November 27 2014 Latest news:
Wednesday, March 5, 2014
Two decades of researching local war memorials has revealed the tales behind the men who marched off to war and did not return.
THE stories behind the lists of names on local war memorials have been brought to life by one Barnstaple man.
Brian Barrow has spent more than two decades researching the names of local men who lost their lives in the First World War, but of whom little was known apart from the stark etching on a grey stone memorial.
Learning about North Devon men who went off to war has been a lifelong interest for Mr Barrow, but after receiving a Millennium grant via Barnstaple Museum and curator Alison Mills he was able to begin his research in earnest.
Since then he has completed 71 ‘books’ on individual war memorials right across North Devon, and unearthed around a thousand stories behind the names on the stones.
The pace has picked up again as the 100th anniversary of the outbreak of war approaches this August.
“I began it all when my mother used to tell me stories about the war,” recalled Mr Barrow.
“When I was a boy I worked on a farm and the old farmer there had lost two brothers. He told me how his father used to hide a horse away so it wouldn’t become a war horse.
“Shirwell was my native village, but bar one or two on the memorial, no one knew anything about the names there.”
He began his studies at the Shirwell memorial during the 1990s, but following the grant was able to research the eight Barnstaple memorials, plus the men of local business who went to war, such as Shapland and Petter plus Brannam Pottery.
Ring binder folders of his work can be viewed at Barnstaple Museum, as well as the museums in Ilfracombe and South Molton, plus there are books at the parish churches in Combe Martin, Kentisbury and Pilton.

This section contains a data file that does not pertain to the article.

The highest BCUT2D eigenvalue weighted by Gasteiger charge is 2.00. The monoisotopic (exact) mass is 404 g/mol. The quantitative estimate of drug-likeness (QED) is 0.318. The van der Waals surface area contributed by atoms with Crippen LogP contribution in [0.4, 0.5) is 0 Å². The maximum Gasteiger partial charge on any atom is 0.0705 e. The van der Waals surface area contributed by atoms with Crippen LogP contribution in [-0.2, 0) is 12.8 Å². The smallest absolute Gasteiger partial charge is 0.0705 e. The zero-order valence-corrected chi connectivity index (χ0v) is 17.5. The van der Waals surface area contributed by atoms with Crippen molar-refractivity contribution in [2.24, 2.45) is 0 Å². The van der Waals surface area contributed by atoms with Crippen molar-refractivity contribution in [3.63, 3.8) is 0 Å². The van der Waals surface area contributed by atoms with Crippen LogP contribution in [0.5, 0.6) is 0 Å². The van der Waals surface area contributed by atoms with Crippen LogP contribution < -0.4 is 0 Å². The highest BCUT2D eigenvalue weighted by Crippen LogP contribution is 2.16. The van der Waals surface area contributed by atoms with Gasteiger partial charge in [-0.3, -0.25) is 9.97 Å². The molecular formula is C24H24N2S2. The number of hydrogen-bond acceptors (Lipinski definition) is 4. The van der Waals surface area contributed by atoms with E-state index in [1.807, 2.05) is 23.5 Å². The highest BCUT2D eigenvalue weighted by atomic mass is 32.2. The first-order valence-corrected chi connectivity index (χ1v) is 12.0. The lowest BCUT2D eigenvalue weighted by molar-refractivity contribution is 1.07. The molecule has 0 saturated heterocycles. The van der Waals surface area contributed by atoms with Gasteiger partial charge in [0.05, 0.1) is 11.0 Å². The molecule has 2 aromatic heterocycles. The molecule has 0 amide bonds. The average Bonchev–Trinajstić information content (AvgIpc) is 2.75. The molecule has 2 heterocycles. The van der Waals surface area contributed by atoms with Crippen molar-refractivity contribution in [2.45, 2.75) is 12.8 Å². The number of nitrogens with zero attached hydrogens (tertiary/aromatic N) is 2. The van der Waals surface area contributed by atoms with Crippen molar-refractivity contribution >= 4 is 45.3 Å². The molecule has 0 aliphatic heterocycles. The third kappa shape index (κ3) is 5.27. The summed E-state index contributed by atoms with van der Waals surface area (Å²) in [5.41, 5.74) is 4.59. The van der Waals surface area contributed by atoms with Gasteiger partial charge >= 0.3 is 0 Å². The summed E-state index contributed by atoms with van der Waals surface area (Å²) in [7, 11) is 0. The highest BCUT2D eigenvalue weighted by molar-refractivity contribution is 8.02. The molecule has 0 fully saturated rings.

“There is a story behind every name and it’s quite moving,” he added.
“I enjoy helping people and have had more than 100 requests from people who want to find out more about their relatives. The Kiff family from Arlington for example saw five go to war and only three come back.
“There was a chap at Loxhore whose son Francis Barrow went to war aged 17 and was listed as missing in France. His father even had ‘missing’ put on his gravestone and would tell everyone his ‘boy was missing in France’.”
“I have done most of the research, but a lot of others have helped, with typing, entering information into the computer and providing pictures.”
People are welcome to go along and view Mr Barrow’s research at the local museums or churches mentioned.
He is still keen to hear from anyone who has photographs of their North Devon relatives who served in the First World War, so that copies can be made. Anyone who can help is asked to call the Museum of Barnstaple and North Devon on 01271 346747.
The North Devon Gazette is asking readers to share family records and memories of World War One ahead of the centenary this summer.
Contact the newsdesk on 01271 345056, email email@example.com or write to us at Unit 3, Old Station Road, Barnstaple, EX32 8PB.